Reporter's Notebook

Trip to the mall wears on her

This mom thought she was buying herself a skirt. Turns out it’s a sundress for a teen.

(Suzanne Kreiter/Globe Staff)
By Bella English
Globe Staff / July 21, 2011

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Recently, I went into an American Eagle store on an errand for my daughter. She wanted a pair of moccasins like her old ones that had fallen apart. She is 10,000 miles away, working in Vietnam, so I was happy to buy and send them.

Not so fast. It was summer, and the moccasins were out of season, I was told. But I’d spotted a “sale’’ rack and went over to look. I was raised by a mother whose bedtime ritual included, “Goodnight, honey, and remember, never pay full price.’’

I pawed through the items on the circular rack and spotted my deal. It was a skirt, not too short, not too long, in a pretty blue pattern. The price was right. I held it up to me. It fit. That’s how I try on clothes.

I gave the young clerk my credit card and, as she was ringing me up, asked her what kind of shirt she’d suggest I wear with it. “Do you mean over it?’’ she asked.

Uh, yeah. I don’t mean under it.

I could wear either long or short sleeves, she said. And added: “But you don’t have to wear anything with it.’’

Say what?

And then it occurred to me. My favorite new skirt is actually a dress. It’s one of those strapless sundresses with a 3-inch elasticized back, the better to hold your breasts in place. And this, I had thought, was a waist band. From across the world, I could hear my daughter killing herself laughing.

It’s true, the other items on the rack were sundresses, but they all had straps of some sort. My skirt, or dress if you must, had no straps at all.

My fashion faux pas is but one reason women of a certain age should not go into these teen shops without a daughter, niece, or granddaughter. You know the places I’m talking about. The ones with scantily clad mannequins in the latest denim micro-shorts that look more like undies. The ones where you have to shout at the clerk to be heard over the blasting music. The ones where it’s so dark you have to put on your reading glasses to see the price tags.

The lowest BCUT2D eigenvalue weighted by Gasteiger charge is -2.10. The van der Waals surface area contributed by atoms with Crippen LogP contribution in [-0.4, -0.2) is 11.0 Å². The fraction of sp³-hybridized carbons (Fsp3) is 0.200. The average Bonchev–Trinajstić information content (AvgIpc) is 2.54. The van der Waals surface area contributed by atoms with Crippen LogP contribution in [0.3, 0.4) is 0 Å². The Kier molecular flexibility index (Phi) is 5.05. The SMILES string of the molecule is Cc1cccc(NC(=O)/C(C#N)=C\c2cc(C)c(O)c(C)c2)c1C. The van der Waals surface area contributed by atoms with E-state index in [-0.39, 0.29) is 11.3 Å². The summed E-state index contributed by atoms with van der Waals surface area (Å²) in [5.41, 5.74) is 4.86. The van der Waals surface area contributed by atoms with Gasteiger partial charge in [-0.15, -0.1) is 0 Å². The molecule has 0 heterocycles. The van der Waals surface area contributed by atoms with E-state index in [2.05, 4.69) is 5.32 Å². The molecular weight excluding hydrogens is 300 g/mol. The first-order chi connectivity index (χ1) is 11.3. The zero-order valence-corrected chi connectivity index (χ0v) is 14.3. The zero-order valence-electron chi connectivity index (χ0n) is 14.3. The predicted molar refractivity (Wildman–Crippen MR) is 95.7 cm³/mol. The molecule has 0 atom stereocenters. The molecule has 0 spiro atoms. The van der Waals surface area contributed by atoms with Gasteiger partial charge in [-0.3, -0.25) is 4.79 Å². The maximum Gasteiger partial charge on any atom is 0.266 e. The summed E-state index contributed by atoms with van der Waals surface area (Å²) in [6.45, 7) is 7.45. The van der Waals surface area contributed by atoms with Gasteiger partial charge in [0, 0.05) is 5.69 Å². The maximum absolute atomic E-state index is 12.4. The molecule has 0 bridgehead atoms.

I went to South Shore Plaza to check out a couple such shops. At Hollister, groovy surfing sister to Abercrombie & Fitch, I sat in a chair opposite the cash registers for several minutes. Each and every customer - mostly moms, paying - had to lean in and ask the cashier just across the counter what he or she had said. And they were barely a foot apart.

Jean Rubicine of East Bridgewater was there with her two nieces and her 76-year-old mother. “I like the look of it,’’ Rubicine said. “But between the music and the darkness, it’s overwhelming.’’ Added her mom: “I wish they’d lower the music some.’’

Jean suggested I check out Abercrombie. I think she mentioned the word “smell’’ or “odor.’’ As soon as I walked in, it hit me. The odor, that is. It’s as if they had Martha Stewart come in and fumigate the entire place with really strong, obnoxious perfume. It was overpowering. I didn’t want to be rude by holding my nose, so I turned and left, eyes watering.

Which marketing genius thought that one up?

I’ve worn my new skirt several times, and always get compliments on it. I recently went back into American Eagle to see if they had any similar ones left. At least there’s light in there, and the music isn’t turned up to “deafening.’’

One teenage girl pulled some short shorts off a rack. Her mother firmly shook her head no. The shorts went back on the rack. This is another reason moms should accompany daughters into clothing stores.

Some of the stores carry clothes in size 00. To my mind, that would be an invisible item. Note to manufacturers: bad message to send adolescent girls.

As I was leaving American Eagle, a prominent display rack caught my eye. There was a long skirt with a pretty pattern and buttons down the front of it. I really liked it, and the price was right: $49.50.

Alas, it, too, turned out to be a sundress. This time, I asked. And this time, I did not buy.

Bella English can be reached at

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